Sangma's 'contradicting' sentiments on Kandhamal, anti-conversion law
By John Malhotra
Sangma, who is the former chief minister of Meghalaya, is confident of winning the President poll against UPA's Presidential nominee Pranab Mukherjee. Former Lok Sabha Speaker Purno A Sangma, who is contesting the July 19 election for the office of the President, had hardly anything satisfactory or substantial to say about Kandhamal killings, massacre of Graham Staines and anti-conversion law during an interview last week.
Appearing on CNN-IBN's Devil's Advocate, Sangma was quizzed on his stand on the Kandhamal killings, Dang killings and the massacre of Graham Staines, oddly now that he is being backed by the Bharatiya Janata Party (BJP), the AIADMK and the Biju Janata Dal.
"You see this is a large democracy. India is a large democracy. Congress is the largest party, BJP is the second largest party and in such huge political parties, few incidents here and there do happen, will happen. But you can’t judge it by that," Sangma said when asked on the contradictions in the principles he claimed he was standing for.
Kandhamal witnessed large scale violence against Christians in 2008, resulting in the split of BJP-BJD after Orissa Chief Minister Naveen Patnaik blamed saffron parties for the violence. As shocking as Kandhamal was the murder of Graham Staines and his two sons who were burned alive by a mob led by Bajrang Dal leader Dara Singh.
When asked if Sangma was forgiving the BJP for such incidents, he said, I am not. “Where is the proof that the BJP has done it?"
"Don’t jump to that kind of conclusions. Don’t make such kinds of wild allegations. You see, the BJP is a political party which has ruled this country for many years and which will rule this country in the future also," he said.
Another question that was unexpectedly posed by the host of the talk show, Karan Thapar, was the anti-conversion law that Jayalalithaa had introduced in the year 2002.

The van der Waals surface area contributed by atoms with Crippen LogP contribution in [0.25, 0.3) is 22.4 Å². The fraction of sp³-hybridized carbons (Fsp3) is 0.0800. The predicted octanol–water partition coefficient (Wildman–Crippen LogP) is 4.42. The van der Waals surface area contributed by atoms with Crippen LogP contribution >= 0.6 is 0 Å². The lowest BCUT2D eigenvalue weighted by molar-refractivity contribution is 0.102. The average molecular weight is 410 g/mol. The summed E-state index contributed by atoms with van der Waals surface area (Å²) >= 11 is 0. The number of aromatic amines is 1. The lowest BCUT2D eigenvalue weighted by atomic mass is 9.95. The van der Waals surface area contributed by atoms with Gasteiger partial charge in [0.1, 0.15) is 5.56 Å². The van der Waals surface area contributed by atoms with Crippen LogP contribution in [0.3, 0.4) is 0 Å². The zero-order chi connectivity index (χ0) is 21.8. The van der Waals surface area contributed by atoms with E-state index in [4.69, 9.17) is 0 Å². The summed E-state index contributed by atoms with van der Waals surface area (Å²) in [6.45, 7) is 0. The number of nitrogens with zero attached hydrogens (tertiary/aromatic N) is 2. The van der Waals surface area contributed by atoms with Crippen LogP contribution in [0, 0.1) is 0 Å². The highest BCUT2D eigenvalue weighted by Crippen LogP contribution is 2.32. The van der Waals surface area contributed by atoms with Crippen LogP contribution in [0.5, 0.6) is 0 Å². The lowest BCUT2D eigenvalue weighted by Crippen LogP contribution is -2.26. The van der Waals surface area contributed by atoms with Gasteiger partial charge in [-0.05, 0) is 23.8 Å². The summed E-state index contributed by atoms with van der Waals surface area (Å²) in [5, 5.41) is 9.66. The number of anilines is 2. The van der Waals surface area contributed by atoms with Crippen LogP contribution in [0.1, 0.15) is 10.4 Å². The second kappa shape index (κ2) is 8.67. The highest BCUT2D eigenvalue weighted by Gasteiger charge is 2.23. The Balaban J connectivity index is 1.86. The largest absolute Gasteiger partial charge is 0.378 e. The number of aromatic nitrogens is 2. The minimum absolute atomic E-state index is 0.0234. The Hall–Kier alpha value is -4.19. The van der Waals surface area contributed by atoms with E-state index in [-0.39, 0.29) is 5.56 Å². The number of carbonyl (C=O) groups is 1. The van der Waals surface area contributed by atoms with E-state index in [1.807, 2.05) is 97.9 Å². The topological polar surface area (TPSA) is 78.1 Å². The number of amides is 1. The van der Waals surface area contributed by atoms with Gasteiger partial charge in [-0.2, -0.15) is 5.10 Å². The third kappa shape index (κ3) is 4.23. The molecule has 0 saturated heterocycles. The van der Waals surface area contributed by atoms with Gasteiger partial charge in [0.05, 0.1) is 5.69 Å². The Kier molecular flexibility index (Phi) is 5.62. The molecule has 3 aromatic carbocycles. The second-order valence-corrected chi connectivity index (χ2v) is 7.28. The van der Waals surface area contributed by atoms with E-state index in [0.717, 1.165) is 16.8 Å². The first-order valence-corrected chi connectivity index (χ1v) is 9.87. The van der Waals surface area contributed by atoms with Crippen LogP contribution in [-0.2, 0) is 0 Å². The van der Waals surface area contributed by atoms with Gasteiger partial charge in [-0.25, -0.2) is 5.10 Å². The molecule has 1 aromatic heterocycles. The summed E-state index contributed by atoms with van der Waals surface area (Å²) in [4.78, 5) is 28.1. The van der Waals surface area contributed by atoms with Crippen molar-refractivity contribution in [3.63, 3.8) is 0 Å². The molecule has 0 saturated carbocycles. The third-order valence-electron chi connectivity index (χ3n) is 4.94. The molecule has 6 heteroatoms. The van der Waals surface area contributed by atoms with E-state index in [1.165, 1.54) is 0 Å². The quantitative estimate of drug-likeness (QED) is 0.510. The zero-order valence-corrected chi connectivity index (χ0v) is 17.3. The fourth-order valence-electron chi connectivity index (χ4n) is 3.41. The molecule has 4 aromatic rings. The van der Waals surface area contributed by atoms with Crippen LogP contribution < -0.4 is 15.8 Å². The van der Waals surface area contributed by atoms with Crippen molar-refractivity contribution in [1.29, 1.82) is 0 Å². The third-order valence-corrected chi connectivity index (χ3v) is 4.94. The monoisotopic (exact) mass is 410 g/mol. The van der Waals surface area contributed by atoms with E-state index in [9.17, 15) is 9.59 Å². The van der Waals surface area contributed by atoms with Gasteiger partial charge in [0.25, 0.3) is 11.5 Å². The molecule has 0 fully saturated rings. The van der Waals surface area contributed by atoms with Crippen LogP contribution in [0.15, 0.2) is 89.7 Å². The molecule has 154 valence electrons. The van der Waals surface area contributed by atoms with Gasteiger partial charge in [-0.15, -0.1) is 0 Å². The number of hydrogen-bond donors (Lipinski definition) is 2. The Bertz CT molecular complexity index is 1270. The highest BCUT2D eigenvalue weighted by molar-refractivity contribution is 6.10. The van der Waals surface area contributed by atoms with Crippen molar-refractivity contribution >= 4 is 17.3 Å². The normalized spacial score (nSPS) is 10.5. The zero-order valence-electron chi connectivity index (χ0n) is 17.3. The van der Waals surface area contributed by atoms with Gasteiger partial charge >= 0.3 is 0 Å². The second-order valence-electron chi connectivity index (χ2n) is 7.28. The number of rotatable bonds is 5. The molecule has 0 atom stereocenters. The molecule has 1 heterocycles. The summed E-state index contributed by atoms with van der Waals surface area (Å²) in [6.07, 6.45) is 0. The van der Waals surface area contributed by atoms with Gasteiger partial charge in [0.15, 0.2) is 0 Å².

"The Catholic Church of India was deeply offended by Jayalalithaa’s anti-conversion law. That affected your Church. Today you say you are proud of the fact that you have her support. I just put it to you. Is that a contradiction? Have you gone back on your principles?" Thapar asked.
To this, Sangma, a practising Christian, responded stating "forgiveness is the essence of Christianity" and Christians do not "keep things permanently"
"We try to convince other people to our point of view. The BJD and the AIADMK’s support for my candidature is going to be good for our country’s secularism," he said.
"Christianity is the biggest religion in the world. We don’t go by a small incident here or there. We have a big heart. It is a big, global organisation," he added.
Sangma, who is the former chief minister of Meghalaya, is confident of winning the President poll against UPA's Presidential nominee Pranab Mukherjee.
Sangma says God is on his side and he will win as he is standing "for principles, for democracy and for the welfare of the poor".
Amid pressure from his party to withdraw from the presidential race, Sangma on Wednesday resigned from the Nationalist Congress Party (NCP) that he founded with Sharad Pawar and Tariq Anwar in 1999.
In his resignation letter to Pawar, Sangma wrote that the tribal forum of India, Jayalalithaa and Patnaik had endorsed his candidacy but his parent party had refused to. “The disinclination of NCP to endorse my candidature amounts to a denial of the aspirations of the tribals of the country,” he alleged.